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Roth IRA > Decision Factors

Roth IRA vs. Employer Plan

Comparing the Roth IRA with your company's 401k or 403b plan.

Ideally you should be saving the maximum amount in both your employer plan and an IRA. But many people find this simply isn't possible. There's only so much they can manage to save for retirement in the course of a year, and they need to decide whether the savings should go into a Roth IRA or an employer plan.
    We're talking here about employer plans that provide a reduction in your taxable income for the amounts you contribute. For example, if you earn $60,000 and elect to have $5,000 of your earnings contributed to your employer's 401k plan you'll report only $55,000 of earnings. The effect is similar to making a deductible contribution to a regular IRA. You should be familiar with the ideas presented in Roth IRA vs. Deductible IRA. This page deals only with additional points you need to consider when your choice involves an employer plan:

  • Matching contributions
  • Access to your savings
  • Investment opportunities
  • Creditor protection

Matching Contributions

Many employers provide matching contributions when you elect to have part of your earnings contributed to a 401k or other employer plan. Employers have great flexibility in this area. They can choose to match all employee contributions, or only contributions up to a specified dollar amount, or none at all. And they can match on a dollar-for-dollar basis or on some less generous basis, such as 50 cents (or less) for every dollar you elect to contribute. It's important for you to know exactly how your employer's matching contributions work. If you have any doubt, check with your employer or review the summary plan description.
    Matching contributions greatly decrease the cost of saving for retirement.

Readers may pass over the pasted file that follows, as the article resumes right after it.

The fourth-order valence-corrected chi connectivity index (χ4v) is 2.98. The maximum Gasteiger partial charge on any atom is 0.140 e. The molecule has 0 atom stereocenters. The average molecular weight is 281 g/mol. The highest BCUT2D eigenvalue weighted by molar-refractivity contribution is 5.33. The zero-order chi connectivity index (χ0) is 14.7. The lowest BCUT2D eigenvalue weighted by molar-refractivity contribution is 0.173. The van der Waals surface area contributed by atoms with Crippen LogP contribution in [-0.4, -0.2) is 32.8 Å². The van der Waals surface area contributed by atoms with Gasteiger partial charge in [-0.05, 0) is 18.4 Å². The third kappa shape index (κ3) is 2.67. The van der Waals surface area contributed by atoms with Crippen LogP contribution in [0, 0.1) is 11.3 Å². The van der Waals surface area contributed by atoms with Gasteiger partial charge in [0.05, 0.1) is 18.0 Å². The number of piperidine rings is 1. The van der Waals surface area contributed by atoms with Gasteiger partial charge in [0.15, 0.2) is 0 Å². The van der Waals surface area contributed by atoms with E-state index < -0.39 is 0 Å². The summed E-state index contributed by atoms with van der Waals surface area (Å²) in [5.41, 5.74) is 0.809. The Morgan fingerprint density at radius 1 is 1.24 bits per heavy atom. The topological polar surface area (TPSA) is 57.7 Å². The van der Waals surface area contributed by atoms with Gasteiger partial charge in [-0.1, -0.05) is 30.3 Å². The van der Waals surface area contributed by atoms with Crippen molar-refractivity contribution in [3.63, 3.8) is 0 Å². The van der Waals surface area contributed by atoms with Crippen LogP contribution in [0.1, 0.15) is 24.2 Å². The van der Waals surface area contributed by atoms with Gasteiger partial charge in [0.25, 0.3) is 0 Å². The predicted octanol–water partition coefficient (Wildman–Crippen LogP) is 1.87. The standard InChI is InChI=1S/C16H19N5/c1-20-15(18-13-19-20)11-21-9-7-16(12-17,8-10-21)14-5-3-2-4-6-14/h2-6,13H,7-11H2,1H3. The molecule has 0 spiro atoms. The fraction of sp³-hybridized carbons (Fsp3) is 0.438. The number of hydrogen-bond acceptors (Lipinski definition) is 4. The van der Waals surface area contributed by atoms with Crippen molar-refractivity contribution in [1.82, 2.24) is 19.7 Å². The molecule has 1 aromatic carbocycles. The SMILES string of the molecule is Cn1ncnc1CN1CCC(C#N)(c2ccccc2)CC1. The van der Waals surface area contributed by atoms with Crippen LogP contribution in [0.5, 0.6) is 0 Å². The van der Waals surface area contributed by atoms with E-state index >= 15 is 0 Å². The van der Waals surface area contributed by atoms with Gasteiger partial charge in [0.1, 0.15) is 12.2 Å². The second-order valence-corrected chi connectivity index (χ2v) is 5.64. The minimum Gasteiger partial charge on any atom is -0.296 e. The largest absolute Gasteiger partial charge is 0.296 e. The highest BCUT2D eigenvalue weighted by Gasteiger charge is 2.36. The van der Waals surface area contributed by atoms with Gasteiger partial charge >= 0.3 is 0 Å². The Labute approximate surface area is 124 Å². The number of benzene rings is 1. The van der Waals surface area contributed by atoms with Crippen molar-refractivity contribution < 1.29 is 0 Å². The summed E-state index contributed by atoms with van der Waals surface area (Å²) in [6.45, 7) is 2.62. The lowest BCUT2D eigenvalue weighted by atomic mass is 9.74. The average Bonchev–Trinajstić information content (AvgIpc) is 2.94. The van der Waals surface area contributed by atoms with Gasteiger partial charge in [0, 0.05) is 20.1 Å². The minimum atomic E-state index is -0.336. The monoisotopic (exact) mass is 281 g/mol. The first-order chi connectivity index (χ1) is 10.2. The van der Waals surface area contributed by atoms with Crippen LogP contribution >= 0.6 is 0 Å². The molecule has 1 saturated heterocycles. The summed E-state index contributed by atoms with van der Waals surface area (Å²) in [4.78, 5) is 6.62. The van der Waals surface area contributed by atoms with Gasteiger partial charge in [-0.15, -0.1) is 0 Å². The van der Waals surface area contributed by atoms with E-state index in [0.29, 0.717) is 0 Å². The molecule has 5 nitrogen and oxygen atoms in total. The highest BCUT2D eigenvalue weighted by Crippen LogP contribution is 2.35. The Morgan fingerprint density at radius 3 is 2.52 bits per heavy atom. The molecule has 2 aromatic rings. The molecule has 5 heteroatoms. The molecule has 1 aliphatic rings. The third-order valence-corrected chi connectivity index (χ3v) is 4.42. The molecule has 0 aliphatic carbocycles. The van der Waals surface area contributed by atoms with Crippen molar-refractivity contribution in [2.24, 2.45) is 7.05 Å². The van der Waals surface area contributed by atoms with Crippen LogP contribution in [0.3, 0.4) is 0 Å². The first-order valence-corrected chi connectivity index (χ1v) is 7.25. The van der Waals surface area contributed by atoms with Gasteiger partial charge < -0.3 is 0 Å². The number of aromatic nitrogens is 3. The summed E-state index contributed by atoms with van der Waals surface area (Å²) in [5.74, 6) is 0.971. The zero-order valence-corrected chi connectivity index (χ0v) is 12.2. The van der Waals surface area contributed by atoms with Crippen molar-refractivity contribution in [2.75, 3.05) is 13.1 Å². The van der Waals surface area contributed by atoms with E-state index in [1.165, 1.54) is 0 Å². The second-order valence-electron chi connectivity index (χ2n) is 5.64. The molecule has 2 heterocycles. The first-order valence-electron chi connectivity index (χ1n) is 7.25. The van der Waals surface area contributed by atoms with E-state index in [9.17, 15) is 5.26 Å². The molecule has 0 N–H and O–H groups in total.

Example: You're in the 28% tax bracket and your employer matches 50 cents on the dollar for the first $4,000 of contributions. At a cost of only $2,880 ($4,000 minus the 28% tax savings) you can have an account balance of $6,000 ($4,000 plus the $2,000 employer match.

Of course you'll have to pay tax on the $6,000 (and any earnings) when you receive benefits from the employer plan. But it's hard to beat the advantages of receiving an employer match because of the leverage demonstrated in the example.
    This is why most advisors feel that in a choice between a Roth IRA and an employer plan with matching contributions, you should choose the employer plan, at least up to the point where you no longer qualify for the match.
    There may be some situations where you shouldn't necessarily follow that advice. For example, you may have reason to believe your employment will terminate before the employer match will become vested, so that you'll forfeit the matching contribution. Or the match may be very small (say, 10 cents on the dollar) while other aspects of the employer plan make it very unattractive. In general though, it's a good rule of thumb to look to the employer plan first when matching contributions are available.